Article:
UI Stead Family Children’s Hospital hosts Olympic Games


Lily Smith

U.S. Olympian Jean Prahm helps a Stead Family Children's Hospital patient try on her bobsled helmet during Prahm's visit to the Stead Family Children's Hospital on Tuesday, Feb. 13, 2018. Prahm was on the U.S. Olympic women's bobsled team from 1996-2006. (Lily Smith/The Daily Iowan)

Former Olympian Jean Prahm joined the University of Iowa Stead Family Children’s Hospital on Tuesday afternoon to host a “Winter Olympics” for children being treated.

Prahm, who competed from 1996 to 2006 and competed in the Olympics in 2002, worked with the hospital to bring the winter games to Iowa City.

Prahm competed for team USA in the women’s bobsled, when that category was new for the Olympics.

“It was an amazing experience, really, to see where the sport was when I first got involved in 1996,” Prahm said. “Competing on the Olympic stage in 2002 was just an awesome journey.”

The event began with an opening ceremony that included UI Marching Band members and their rendition of the Olympic Ceremony anthem. Patients were encouraged to join Prahm and the Child Life volunteers in various winter games, which included luge and curling.

The children chose their own country to represent, as well as the event they would compete in. This was followed by crafts, competitions in various activities, and a closing ceremony with Olympic-style medals. The activities were created and ran by the Child Life student organization and its volunteers.

“I feel like one of greatest things past Olympians can do is share their stories and their journey and spread some of the excitement that the Olympics bring every four years,” Prahm said.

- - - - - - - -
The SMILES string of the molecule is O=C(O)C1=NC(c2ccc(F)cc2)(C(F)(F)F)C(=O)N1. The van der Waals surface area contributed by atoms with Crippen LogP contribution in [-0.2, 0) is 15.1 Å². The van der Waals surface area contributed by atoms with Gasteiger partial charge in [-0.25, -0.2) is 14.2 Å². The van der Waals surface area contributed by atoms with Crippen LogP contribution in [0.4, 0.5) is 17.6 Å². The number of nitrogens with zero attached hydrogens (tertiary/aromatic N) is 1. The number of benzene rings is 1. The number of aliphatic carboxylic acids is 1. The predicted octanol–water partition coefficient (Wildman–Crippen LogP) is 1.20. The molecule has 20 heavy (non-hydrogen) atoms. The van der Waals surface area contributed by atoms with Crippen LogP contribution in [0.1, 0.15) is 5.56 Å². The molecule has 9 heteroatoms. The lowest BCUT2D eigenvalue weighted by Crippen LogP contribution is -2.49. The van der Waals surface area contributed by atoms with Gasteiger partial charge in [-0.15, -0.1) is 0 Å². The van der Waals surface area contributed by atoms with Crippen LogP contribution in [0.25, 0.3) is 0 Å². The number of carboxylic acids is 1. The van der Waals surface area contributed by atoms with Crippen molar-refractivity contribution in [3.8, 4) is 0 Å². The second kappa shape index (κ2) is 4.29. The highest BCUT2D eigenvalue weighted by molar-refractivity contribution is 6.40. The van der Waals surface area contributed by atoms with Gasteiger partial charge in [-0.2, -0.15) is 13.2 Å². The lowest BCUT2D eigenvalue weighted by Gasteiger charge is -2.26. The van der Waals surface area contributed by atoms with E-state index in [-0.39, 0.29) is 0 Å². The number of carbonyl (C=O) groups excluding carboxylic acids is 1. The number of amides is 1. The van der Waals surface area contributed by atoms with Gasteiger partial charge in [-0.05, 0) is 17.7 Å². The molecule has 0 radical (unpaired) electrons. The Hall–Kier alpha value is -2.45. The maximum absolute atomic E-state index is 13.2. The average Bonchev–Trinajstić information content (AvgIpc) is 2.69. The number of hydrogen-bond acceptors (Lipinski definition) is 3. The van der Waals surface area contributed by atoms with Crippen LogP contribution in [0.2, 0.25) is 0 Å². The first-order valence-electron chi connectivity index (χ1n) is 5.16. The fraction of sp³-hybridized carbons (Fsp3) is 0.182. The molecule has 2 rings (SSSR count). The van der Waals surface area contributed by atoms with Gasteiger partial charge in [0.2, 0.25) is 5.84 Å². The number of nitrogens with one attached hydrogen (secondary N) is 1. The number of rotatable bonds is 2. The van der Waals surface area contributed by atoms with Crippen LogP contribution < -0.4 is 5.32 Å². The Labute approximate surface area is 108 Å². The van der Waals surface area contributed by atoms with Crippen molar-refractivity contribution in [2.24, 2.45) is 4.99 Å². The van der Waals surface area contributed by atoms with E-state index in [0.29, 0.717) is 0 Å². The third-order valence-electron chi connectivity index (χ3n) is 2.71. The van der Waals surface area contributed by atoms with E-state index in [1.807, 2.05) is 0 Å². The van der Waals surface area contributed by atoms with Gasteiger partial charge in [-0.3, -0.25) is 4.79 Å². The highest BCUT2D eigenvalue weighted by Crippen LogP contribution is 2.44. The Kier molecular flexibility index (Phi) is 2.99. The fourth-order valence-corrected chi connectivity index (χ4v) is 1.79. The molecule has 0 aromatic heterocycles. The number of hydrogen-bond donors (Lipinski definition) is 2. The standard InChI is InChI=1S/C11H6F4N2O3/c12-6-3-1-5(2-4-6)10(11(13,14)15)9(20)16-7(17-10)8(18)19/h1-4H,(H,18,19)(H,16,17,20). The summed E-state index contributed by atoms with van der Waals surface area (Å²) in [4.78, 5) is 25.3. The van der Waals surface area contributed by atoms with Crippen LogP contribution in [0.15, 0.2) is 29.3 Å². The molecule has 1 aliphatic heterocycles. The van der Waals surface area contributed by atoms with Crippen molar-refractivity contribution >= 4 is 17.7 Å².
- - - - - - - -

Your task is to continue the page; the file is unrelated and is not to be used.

Prahm and Child Life events specialist Kathy Whiteside organized the event to bring the excitement of the 2018 Pyeongchang Winter Games to Iowa City.

“We really, truly live up to that mission of changing medicine and changing lives and I think some of the kids here today may be a testament to that,” Prahm said. “So I am very proud to be a part of this organization.”

Nicole Stribe, whose child, Harper, is being treated at the hospital, attended the games with her daughter. Stribe said events such as the one held Tuesday are great to keep Harper’s mind off of treatment and what she is going through.

“The whole community just seems to rally around these kids at the hospital … it helps makes something that’s not a very fun situation into a bearable situation,” Stribe said.

Another mother, Patti Gilbaugh, spoke about what the event means to her family. Gilbaugh’s daughter, Grace, attended the event, which happened to be on her birthday.

Grace will undergo surgery soon, and Gilbaugh said the event was a nice distraction from the frequent visits and treatments Grace experiences while staying at the hospital.

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